Earlier in November I had the privilege of attending FotoWeek DC portfolio reviews. For the next few weeks I will be sharing the work of several photographers whose portfolios I reviewed.
Matthew Conboy presented a series he had been working on for ten years. The project, West South West, is highly conceptual and incorporates photography, statistics, and history. Matthew’s project was in its final stages of preparation before release. He came prepared with a concise and articulate explanation of his work and a selection of medium-sized loose prints for easy handling. We discussed a possible re-edit, connecting with his target audience, and strategies for marketing the work.
WSW 1930 (Greene County, IN) and WSW 1940 (Sullivan County, IN)
Artist statement for West South West:
The photographs from West South West document the mean centers of population that are plotted at the conclusion of every US Census. These are the locations where a map of the United States would be balanced if every person weighed the same. These locations have progressively moved in a west-southwesterly direction from Kent County on Maryland’s Eastern Shore in 1790 to Texas County, Missouri in 2010. The consistent westerly shift of these population centers over the past 220 years evokes the power of the American Dream and the willingness of both citizens and immigrants alike to stake their lives, fortunes, and futures on opportunities located in Western and Border States.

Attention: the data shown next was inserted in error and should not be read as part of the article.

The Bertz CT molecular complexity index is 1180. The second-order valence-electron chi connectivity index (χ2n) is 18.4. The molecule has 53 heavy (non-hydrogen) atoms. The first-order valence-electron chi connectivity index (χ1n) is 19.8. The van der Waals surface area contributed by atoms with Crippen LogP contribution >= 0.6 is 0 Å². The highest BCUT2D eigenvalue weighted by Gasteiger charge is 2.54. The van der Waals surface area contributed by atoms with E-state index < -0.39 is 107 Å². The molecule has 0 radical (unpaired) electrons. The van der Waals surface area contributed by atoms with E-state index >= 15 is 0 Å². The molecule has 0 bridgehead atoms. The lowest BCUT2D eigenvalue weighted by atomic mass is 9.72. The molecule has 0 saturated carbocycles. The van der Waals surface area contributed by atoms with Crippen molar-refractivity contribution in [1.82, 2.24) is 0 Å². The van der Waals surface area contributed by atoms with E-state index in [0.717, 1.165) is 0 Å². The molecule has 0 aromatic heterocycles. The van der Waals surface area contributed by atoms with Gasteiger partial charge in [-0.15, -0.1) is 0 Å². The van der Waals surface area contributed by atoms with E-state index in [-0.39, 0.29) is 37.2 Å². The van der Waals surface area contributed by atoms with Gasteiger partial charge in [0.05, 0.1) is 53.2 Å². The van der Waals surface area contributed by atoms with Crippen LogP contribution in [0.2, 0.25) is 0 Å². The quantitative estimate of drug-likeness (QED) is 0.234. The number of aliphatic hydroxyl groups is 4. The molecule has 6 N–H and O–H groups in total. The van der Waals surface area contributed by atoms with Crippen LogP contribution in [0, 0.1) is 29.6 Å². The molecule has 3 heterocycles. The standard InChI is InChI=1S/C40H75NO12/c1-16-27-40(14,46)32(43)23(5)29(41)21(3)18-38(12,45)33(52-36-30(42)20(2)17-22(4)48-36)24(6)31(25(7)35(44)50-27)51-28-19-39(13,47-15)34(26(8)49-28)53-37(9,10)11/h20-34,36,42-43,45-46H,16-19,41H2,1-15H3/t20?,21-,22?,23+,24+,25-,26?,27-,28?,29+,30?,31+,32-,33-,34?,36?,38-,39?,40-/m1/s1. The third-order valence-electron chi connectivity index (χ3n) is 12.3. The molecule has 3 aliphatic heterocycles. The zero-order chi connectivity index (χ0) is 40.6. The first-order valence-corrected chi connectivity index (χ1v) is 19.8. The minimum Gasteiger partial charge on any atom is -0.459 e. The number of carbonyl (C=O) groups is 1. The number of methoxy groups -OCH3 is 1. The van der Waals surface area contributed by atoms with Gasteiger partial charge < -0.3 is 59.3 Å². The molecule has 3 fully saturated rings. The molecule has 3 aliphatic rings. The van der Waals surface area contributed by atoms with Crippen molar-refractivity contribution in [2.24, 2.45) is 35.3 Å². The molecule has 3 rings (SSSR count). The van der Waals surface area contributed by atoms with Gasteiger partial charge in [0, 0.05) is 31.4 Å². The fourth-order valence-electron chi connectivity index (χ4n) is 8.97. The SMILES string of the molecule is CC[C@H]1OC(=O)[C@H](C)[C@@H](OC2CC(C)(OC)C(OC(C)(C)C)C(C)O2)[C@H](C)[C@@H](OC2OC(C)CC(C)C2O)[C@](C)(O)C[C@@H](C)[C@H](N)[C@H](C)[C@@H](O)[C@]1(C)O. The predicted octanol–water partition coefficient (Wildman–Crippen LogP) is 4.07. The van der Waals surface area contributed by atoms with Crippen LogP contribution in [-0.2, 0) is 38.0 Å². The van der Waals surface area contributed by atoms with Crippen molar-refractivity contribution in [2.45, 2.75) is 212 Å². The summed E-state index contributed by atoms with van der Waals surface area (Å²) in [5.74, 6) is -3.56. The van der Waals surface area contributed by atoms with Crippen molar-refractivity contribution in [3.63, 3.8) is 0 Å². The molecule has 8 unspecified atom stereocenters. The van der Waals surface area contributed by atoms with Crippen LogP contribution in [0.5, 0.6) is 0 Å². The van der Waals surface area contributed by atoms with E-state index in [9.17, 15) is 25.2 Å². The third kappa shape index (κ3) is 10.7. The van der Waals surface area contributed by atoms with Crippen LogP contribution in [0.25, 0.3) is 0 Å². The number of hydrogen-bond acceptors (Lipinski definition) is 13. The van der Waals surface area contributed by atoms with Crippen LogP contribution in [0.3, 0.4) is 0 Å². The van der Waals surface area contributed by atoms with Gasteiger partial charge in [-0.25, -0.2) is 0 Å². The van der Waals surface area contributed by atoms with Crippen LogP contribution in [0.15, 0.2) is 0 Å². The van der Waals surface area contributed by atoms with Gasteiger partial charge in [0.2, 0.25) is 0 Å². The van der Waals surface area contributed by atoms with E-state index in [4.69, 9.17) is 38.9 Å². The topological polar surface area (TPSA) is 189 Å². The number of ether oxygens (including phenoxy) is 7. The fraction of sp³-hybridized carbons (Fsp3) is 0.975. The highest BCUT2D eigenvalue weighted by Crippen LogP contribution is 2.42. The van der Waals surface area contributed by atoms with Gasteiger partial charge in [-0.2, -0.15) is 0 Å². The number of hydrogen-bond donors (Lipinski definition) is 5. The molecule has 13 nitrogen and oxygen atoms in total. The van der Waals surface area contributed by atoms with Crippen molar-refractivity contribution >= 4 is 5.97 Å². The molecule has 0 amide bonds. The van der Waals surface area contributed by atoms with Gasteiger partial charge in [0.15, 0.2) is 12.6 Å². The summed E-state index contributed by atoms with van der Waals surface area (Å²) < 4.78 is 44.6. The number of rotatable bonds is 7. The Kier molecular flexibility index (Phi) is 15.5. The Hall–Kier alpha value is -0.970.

I began this project in July 2001 and then enlisted in the Virginia Army National Guard. Three weeks later, 9/11 happened and I spent more than 5 of the next 12 years on Active Duty. In February 2013, I resigned from the Army and decided that now was the time to finish this project. From July 26th-August 7th, 2013, I travelled more than 2600 miles photographing all 24 centers of population.
WSW 1880 (39.06889 N 84.66111 W)
WSW 1820 (Hardy County, WV)
WSW 1840 (Upshur County, WV)
WSW 1850 (Wirt County, WV)
WSW 1950 (Richland County, IL)
WSW 1940 (38.94833 N 87.37639 W)